Without loss of generality, this paper presents the results from the point of view of firm 2 whose product has the lowest quality. Hence it is only necessary to analyze how the parameters of product 2 shape its success in the market. The success is measured by the *market share* of product 2, i.e., *MS*_{2} ≐ *d*_{2}/(*d*_{1} + *d*1_{2}).

## 3 The ordinary differential equations model

We begin by studying the dynamics of the cultural market behavior in the transitory regime using a continuous approximation, which is modeled as a system of Ordinary Differential Equations (ODEs). The use of ODEs for solving discrete systems is well-established [19] and provides us with a battery of mathematical tools from dynamics systems theory [20]. Under this approach, the number of purchases is represented as a continuous quantity whose derivative is proportional to its quality. Obviously, this approximation of the market dynamics becomes more accurate in a system in which the number of purchases is high enough so that the fluctuations due to the discrete and probabilistic nature of the purchases becomes negligible.

By taking the interval between two consecutive customer arrivals as the time unit, the change in purchases at time *t* for the two products is given by their purchase probability:
(2)
(3)
with
(4)
This dynamical system can be simplified by redefining the temporal and purchase variables. Let *τ* ≐ *q*_{1}*t*, (where superscript *ef* stands for *effective purchases*), and *Q*_{2} ≐ *q*_{2}/*q*_{1}, where *Q*_{2} denotes the quality ratio. The dynamical system can be rewritten as:
(5)
(6)
with
(7)
This change of variables gives us some insight on the role of each parameter in the model.

- The dynamical behavior is only determined by the quality ratio
*Q*_{2}, while the magnitudes of*q*_{1}and*q*_{2}only affect the time scale. - The system dynamics does not depend explicitly on the appeals (
*A*_{1}and*A*_{2}), whose effects are incorporated only in the initial conditions. Thus, from a dynamical standpoint, the effects of the appeals are equivalent to those of the initial purchases. This provides a natural interpretation of the role of the appeals in terms of the equivalent initial purchases (see, e.g., [10]).

Eqs 5 and 6 can be rewritten in terms of *δ*_{2} and (see S1 File), i.e.,
(8)
(9)
where
(10)
Note that monotonically increases in time and, when *Q*_{2} ≠ 1, Eq 8 has 2 fixed points, one stable and one unstable. When *Q*_{2} > 1 (i.e., *q*_{2} > *q*_{1}), *δ*_{2} = 1 is a stable fixed point and *δ*_{2} = 0 is unstable ([21]). Hence, unless *δ*_{2}(*τ* = 0) = 0, the system evolves towards *δ*_{2} = 1: As time goes to infinity, the increasing number of purchases makes the *appeals* become negligible and produces *MS*_{2} ≈ *δ*_{2}. When *Q*_{2} < 1 (i.e., *q*_{2} < *q*_{1}), *δ*_{2} = 0 becomes the stable state and the system evolves towards *MS*_{2} = 0. As shown by [10], the product of highest quality captures the entire market asymptotically.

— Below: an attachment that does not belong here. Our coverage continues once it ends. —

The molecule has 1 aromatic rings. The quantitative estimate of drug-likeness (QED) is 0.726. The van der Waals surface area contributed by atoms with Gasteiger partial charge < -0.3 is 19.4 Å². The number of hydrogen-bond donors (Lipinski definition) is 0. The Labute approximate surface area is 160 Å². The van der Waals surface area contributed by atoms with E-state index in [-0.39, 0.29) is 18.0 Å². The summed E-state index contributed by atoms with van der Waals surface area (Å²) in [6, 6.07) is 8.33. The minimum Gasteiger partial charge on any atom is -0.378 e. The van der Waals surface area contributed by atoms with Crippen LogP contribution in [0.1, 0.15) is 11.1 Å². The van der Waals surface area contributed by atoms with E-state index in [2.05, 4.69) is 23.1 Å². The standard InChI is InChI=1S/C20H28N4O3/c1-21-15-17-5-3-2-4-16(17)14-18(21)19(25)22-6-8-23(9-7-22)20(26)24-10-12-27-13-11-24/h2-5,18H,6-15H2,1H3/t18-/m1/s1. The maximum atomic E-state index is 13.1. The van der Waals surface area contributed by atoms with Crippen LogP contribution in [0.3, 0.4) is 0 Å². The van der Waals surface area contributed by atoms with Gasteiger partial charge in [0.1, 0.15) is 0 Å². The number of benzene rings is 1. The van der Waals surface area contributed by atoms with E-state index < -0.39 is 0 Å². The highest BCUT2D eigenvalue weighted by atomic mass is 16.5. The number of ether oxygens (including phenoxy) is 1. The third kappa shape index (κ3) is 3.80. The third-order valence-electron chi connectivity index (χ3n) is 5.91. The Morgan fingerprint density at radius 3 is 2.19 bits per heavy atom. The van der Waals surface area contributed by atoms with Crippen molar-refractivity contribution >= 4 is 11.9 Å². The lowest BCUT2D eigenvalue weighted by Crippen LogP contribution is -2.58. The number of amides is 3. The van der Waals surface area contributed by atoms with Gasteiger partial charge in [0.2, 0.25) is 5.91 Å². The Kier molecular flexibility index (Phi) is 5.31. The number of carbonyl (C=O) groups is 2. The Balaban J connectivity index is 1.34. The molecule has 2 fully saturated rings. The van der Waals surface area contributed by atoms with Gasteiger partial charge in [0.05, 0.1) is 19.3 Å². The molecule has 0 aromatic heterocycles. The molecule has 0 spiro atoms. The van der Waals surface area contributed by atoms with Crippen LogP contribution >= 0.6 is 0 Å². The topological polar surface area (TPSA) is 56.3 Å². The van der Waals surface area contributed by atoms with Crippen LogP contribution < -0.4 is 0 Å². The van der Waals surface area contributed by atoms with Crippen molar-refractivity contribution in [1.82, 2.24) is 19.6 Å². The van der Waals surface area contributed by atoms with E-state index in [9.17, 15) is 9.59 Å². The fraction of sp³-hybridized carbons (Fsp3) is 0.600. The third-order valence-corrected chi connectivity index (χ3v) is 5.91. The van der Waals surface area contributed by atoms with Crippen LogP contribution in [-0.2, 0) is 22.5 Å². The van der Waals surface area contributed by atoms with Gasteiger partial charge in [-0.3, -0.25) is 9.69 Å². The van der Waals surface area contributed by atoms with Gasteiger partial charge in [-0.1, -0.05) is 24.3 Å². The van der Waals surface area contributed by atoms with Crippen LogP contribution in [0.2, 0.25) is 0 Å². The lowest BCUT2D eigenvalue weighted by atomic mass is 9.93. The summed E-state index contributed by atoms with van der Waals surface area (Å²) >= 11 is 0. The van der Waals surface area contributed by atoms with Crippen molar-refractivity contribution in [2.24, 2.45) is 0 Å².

Using the chain rule, Eqs 8 and 9 can be merged into one differential equation that describes the dynamics of *δ*_{2} as a function of (see S1 File). This differential equation has an analytical solution:
(11)
In order to study the role of *qualities* and *appeals* in the *market share* transitory states, we rewrite Eq 11 to relate *MS*_{2} with the system parameters for a given *d*_{T} ≐ *d*_{1} + *d*_{2}. By writing *δ*_{2} as a function of *MS*_{2} and as a function of *d*_{T}, we can compute *MS*_{2} as a function of *Q*_{2} and *A*_{2} for different values of *A*_{1} and *d*_{T}.

We analyze the case in which product 1 has a better quality than product 2, i.e., *Q*_{2} = *q*_{2}/*q*_{1} < 1. Although product 1 is the winner (*MS*_{2} ≈ 0) in the stationary solution, at finite times, there are some combinations of parameters in which product 2 is the winner (i.e., *MS*_{2} ≈ 1), even for cases with large *d*_{T} values. Low *Q*_{2} values can be compensated with *A*_{2} values that are much higher than *A*_{1}. It can be seen in Fig 1 that, for high *d*_{T} values (i.e., large number of customers), the values for *MS*_{2} shows an approximate linear behavior between *Q*_{2} and log(*A*_{2}) (see the green dividing stripes in the right column). In other words, to compensate for an increment of quality for product 1, it is necessary to either increment *q*_{2} at the same rate or improve *A*_{2} by an exponential amount.

### 3.1 The long-term approximation

To study the trade-off between *Q*_{2} and *A*_{2}, we can analyze the functional form of the *MS*_{2} = 0.5 level curves. These curves are displayed in Fig 1 as green stripes that separate the winning regions (in red) from the losing regions (in blue). When the time horizon is large enough to make the appeals negligible in comparison with the purchases, *MS*_{2} ≈ *δ*_{2} and . Under this approximation, the following relation can be derived (see S1 File):
(12)
This equation explicitly shows that, for long time periods, the green dividing strip is characterized by a linear function with a negative slope between *Q*_{2} and ln(*A*_{2}), as observed in Fig 1.

### 3.2 The short-term approximation

For short time horizons, if both appeals are large (*d*_{1} ≪ *A*_{1} and *d*_{2} ≪ *A*_{2}), the purchase probabilities described in Eq 1 can be approximated by
(13)
and the market share for product 2 remains constant and given by
(14)
The explicit dependency on shows that the appeals and qualities have the same impact on the market share. Thus, to compensate an increase of the rival product quality (*q*_{1}), we can choose to increase our product quality or appeal linearly by the exact same rate (since *Q*_{2} = *q*_{2}/*q*_{1}). In this case, the curve that separates the winning and losing regions (level set of *MS*_{2} = 0.5) is
(15)